Witherington on The Fantastic Four

On XTalk Jim West mentioned Ben Witherington’s blog, on which the author recently commented on The Fantastic Four:

“What sets the Fantastic Four apart from most comic books, except for Spiderman perhaps, is there are actually characters who generate some pathos… [they] remind us that even if we had super powers, this would definitely not solve all of our problems — indeed they would create a whole new set of problems. Perhaps the lesson for us is that after all what is really needed is not juiced up humans, but an incarnational deity to handle the Evil problem.”

Tolkien thought the same about his own “hopeless” heroes from Lord of the Rings (as I’ve argued here). For him, history — including Middle-Earth’s mythic pre-history — was nothing more than a “long defeat”, demanding the Judeo-Christian victory at its consummation.

Parallels with Tolkien continue in Witherington’s observations:

“What is especially interesting is that it takes all of the Fantastic Four to handle one Von Doom. Each of the four has a specific power or ability, but it is the team work which insures that good triumphs over evil. In other words, evil is too powerful for even one robust super hero to handle.”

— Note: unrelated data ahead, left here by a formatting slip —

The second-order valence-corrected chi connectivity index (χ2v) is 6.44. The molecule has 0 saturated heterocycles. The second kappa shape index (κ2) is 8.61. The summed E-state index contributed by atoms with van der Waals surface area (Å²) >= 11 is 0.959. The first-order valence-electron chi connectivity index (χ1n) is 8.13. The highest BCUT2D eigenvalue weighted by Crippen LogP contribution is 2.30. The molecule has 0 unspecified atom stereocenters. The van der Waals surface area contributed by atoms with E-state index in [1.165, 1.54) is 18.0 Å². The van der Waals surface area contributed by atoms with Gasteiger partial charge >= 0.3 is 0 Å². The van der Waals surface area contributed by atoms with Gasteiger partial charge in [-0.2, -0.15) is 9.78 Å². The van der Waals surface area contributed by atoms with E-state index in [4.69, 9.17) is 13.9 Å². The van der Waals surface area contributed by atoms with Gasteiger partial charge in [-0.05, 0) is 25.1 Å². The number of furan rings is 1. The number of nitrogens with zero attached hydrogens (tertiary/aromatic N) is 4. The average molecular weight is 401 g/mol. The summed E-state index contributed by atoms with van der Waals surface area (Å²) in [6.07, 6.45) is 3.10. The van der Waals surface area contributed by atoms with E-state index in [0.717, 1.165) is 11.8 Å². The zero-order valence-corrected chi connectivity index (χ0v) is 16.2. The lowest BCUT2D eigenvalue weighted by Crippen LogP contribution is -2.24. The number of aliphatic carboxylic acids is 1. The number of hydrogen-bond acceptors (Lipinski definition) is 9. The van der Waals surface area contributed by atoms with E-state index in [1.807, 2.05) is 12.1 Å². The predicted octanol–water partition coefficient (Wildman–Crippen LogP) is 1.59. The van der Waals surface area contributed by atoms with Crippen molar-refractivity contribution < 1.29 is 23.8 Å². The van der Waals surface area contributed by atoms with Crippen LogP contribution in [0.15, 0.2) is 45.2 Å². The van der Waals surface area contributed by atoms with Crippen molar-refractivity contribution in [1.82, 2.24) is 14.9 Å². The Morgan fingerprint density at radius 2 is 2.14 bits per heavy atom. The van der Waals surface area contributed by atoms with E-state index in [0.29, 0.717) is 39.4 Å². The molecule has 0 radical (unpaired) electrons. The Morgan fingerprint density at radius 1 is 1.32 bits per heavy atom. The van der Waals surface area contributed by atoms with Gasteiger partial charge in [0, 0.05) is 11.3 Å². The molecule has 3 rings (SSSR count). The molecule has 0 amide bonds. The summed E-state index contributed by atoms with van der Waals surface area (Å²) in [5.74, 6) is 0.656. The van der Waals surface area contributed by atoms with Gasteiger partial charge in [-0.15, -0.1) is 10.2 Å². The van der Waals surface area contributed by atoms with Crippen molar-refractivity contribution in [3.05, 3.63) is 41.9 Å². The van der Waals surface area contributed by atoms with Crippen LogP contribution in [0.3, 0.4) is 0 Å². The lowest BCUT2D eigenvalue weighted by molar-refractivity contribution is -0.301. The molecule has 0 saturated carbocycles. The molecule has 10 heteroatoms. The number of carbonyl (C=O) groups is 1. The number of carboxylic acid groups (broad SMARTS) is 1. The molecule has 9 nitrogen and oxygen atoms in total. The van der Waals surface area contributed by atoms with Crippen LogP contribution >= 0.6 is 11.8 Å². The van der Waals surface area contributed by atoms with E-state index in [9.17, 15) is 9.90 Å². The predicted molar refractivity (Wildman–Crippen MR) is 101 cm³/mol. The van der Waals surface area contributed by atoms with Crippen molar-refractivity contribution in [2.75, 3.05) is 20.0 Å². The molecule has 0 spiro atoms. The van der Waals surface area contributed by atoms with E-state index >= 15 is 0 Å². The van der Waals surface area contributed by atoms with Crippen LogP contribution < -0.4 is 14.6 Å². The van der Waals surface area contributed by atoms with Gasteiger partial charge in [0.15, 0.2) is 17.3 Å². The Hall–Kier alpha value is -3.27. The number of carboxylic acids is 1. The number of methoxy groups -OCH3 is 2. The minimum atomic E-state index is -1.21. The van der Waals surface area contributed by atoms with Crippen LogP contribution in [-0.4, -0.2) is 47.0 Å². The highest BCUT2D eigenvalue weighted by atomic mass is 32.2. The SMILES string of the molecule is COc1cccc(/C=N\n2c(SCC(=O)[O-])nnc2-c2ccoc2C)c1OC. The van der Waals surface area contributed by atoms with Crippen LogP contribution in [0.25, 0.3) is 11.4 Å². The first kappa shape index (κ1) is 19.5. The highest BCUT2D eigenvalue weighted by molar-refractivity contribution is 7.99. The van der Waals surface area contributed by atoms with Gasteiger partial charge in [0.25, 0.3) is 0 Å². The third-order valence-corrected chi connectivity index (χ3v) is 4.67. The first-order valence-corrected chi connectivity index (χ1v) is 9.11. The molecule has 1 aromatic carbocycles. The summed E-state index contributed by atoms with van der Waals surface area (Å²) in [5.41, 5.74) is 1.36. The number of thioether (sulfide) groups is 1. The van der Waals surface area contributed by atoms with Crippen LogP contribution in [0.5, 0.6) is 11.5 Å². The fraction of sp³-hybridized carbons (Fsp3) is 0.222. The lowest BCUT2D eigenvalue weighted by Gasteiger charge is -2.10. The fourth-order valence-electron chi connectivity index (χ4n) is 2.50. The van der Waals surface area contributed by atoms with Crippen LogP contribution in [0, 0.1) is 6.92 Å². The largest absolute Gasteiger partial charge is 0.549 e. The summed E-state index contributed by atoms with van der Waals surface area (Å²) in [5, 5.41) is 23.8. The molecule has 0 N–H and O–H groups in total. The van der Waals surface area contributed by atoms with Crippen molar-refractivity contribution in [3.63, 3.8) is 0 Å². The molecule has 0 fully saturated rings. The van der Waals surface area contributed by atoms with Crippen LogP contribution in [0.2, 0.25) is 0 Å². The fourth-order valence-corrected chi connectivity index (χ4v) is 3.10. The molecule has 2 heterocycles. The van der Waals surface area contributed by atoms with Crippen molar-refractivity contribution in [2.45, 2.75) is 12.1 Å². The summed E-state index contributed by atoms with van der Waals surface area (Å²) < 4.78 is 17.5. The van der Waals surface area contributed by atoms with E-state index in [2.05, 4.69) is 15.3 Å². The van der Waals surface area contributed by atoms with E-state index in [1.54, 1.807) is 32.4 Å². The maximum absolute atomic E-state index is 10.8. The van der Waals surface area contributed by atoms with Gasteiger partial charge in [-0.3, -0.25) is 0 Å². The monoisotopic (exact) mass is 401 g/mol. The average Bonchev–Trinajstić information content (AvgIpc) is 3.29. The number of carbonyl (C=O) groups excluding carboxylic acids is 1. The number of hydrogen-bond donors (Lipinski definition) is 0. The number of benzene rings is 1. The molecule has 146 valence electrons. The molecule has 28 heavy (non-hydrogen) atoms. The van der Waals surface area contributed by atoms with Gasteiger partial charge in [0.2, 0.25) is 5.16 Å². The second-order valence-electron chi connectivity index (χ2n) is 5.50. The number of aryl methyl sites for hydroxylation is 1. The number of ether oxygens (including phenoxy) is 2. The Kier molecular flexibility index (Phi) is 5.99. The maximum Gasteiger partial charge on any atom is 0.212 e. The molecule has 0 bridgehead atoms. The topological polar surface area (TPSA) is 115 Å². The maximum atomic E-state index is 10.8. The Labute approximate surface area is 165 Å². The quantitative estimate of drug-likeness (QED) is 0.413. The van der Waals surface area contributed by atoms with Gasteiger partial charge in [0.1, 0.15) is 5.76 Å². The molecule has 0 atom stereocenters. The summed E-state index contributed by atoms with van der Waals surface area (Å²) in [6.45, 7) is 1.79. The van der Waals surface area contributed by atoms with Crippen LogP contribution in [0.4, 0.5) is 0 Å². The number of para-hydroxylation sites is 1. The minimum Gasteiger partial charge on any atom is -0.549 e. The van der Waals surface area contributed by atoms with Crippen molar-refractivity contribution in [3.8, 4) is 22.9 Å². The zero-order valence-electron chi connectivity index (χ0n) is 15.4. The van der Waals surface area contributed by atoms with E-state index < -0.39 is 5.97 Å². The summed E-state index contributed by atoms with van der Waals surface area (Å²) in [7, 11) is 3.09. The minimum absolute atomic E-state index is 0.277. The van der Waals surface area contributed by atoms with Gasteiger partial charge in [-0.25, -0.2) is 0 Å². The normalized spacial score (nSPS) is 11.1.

In the antique pagan world of Middle-Earth this is even more true, where “Black is mightier than White” (says Gandalf), its heroes must rely on efforts in fellowship, and Sauron is only defeated by apparent accident (or fateful intervention) when Frodo ultimately fails and claims the Ring.

But the Middle-Earth and Marvel heroes needn’t show a need for “something greater”, as Tolkien/Witherington would have it. The tragic is uplifting in and of itself, for teaching us hard and real truths. One of my favorite quotes comes from Eugene O’Neil: “the tragic alone has that significant beauty which is truth”; indeed, the tragic is the meaning of life. Depressing as it sounds, it’s true. So let’s push on to greater failures. More than Witherington’s incarnational deity, that’s what it takes to understand and address the problem of evil.

Post-script: It was a lousy film anyway.

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